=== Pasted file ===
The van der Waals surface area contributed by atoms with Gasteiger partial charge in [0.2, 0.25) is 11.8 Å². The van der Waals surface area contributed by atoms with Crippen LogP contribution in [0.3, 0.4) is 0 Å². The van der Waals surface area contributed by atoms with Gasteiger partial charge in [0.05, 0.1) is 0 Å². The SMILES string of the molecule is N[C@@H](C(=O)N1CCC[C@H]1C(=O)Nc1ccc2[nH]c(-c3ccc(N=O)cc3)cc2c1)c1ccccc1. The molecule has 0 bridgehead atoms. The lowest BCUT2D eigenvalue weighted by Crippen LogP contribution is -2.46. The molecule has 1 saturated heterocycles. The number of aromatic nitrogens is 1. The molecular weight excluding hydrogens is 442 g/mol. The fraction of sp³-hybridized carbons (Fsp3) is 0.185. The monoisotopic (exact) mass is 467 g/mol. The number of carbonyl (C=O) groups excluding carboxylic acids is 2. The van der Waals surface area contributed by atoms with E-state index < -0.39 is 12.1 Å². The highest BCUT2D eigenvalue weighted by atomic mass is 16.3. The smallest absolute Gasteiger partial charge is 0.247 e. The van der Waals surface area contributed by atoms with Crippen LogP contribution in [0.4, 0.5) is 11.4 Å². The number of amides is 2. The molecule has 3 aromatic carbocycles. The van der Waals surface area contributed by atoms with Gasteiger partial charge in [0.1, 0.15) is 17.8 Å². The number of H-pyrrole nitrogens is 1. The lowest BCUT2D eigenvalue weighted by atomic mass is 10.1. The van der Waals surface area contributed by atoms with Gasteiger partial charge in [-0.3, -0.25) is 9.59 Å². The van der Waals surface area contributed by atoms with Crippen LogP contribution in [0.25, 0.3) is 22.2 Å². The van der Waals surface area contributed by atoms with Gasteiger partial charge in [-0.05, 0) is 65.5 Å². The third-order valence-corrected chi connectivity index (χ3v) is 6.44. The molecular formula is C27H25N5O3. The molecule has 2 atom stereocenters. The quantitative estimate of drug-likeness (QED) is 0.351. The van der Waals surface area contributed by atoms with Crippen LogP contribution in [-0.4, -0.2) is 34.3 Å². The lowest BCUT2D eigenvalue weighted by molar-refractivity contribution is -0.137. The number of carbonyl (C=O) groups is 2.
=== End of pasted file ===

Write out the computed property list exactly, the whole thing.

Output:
The van der Waals surface area contributed by atoms with Gasteiger partial charge in [0.2, 0.25) is 11.8 Å². The van der Waals surface area contributed by atoms with Crippen LogP contribution in [0.3, 0.4) is 0 Å². The van der Waals surface area contributed by atoms with Gasteiger partial charge in [0.05, 0.1) is 0 Å². The SMILES string of the molecule is N[C@@H](C(=O)N1CCC[C@H]1C(=O)Nc1ccc2[nH]c(-c3ccc(N=O)cc3)cc2c1)c1ccccc1. The molecule has 0 bridgehead atoms. The lowest BCUT2D eigenvalue weighted by Crippen LogP contribution is -2.46. The molecule has 1 saturated heterocycles. The number of aromatic nitrogens is 1. The molecular weight excluding hydrogens is 442 g/mol. The fraction of sp³-hybridized carbons (Fsp3) is 0.185. The monoisotopic (exact) mass is 467 g/mol. The number of carbonyl (C=O) groups excluding carboxylic acids is 2. The van der Waals surface area contributed by atoms with E-state index < -0.39 is 12.1 Å². The highest BCUT2D eigenvalue weighted by atomic mass is 16.3. The smallest absolute Gasteiger partial charge is 0.247 e. The van der Waals surface area contributed by atoms with Crippen LogP contribution in [0.4, 0.5) is 11.4 Å². The number of amides is 2. The molecule has 3 aromatic carbocycles. The van der Waals surface area contributed by atoms with Gasteiger partial charge in [0.1, 0.15) is 17.8 Å². The number of H-pyrrole nitrogens is 1. The lowest BCUT2D eigenvalue weighted by atomic mass is 10.1. The van der Waals surface area contributed by atoms with Gasteiger partial charge in [-0.3, -0.25) is 9.59 Å². The van der Waals surface area contributed by atoms with Crippen LogP contribution in [0.25, 0.3) is 22.2 Å². The van der Waals surface area contributed by atoms with Gasteiger partial charge in [-0.05, 0) is 65.5 Å². The third-order valence-corrected chi connectivity index (χ3v) is 6.44. The molecular formula is C27H25N5O3. The molecule has 2 atom stereocenters. The quantitative estimate of drug-likeness (QED) is 0.351. The van der Waals surface area contributed by atoms with Crippen LogP contribution in [-0.4, -0.2) is 34.3 Å². The lowest BCUT2D eigenvalue weighted by molar-refractivity contribution is -0.137. The number of carbonyl (C=O) groups is 2.